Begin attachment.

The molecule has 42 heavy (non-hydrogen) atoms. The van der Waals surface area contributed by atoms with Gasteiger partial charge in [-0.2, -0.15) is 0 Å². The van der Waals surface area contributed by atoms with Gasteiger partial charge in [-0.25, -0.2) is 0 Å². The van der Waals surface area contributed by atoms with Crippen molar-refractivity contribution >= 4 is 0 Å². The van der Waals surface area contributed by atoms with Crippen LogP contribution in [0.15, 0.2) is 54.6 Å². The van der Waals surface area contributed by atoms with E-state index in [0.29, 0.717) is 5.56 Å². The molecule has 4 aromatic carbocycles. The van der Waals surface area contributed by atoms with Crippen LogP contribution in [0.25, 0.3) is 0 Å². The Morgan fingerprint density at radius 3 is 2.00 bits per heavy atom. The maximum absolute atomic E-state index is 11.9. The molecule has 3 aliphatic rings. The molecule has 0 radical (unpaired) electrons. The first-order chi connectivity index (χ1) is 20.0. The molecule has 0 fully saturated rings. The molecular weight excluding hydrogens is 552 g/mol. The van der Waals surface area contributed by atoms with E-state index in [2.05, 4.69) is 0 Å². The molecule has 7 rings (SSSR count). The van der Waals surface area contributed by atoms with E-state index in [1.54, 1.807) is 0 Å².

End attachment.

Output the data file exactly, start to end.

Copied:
The molecule has 42 heavy (non-hydrogen) atoms. The van der Waals surface area contributed by atoms with Gasteiger partial charge in [-0.2, -0.15) is 0 Å². The van der Waals surface area contributed by atoms with Gasteiger partial charge in [-0.25, -0.2) is 0 Å². The van der Waals surface area contributed by atoms with Crippen molar-refractivity contribution >= 4 is 0 Å². The van der Waals surface area contributed by atoms with Crippen LogP contribution in [0.15, 0.2) is 54.6 Å². The van der Waals surface area contributed by atoms with E-state index in [0.29, 0.717) is 5.56 Å². The molecule has 4 aromatic carbocycles. The van der Waals surface area contributed by atoms with Crippen LogP contribution in [0.25, 0.3) is 0 Å². The Morgan fingerprint density at radius 3 is 2.00 bits per heavy atom. The maximum absolute atomic E-state index is 11.9. The molecule has 3 aliphatic rings. The molecule has 0 radical (unpaired) electrons. The first-order chi connectivity index (χ1) is 20.0. The molecule has 0 fully saturated rings. The molecular weight excluding hydrogens is 552 g/mol. The van der Waals surface area contributed by atoms with E-state index in [2.05, 4.69) is 0 Å². The molecule has 7 rings (SSSR count). The van der Waals surface area contributed by atoms with E-state index in [1.54, 1.807) is 0 Å².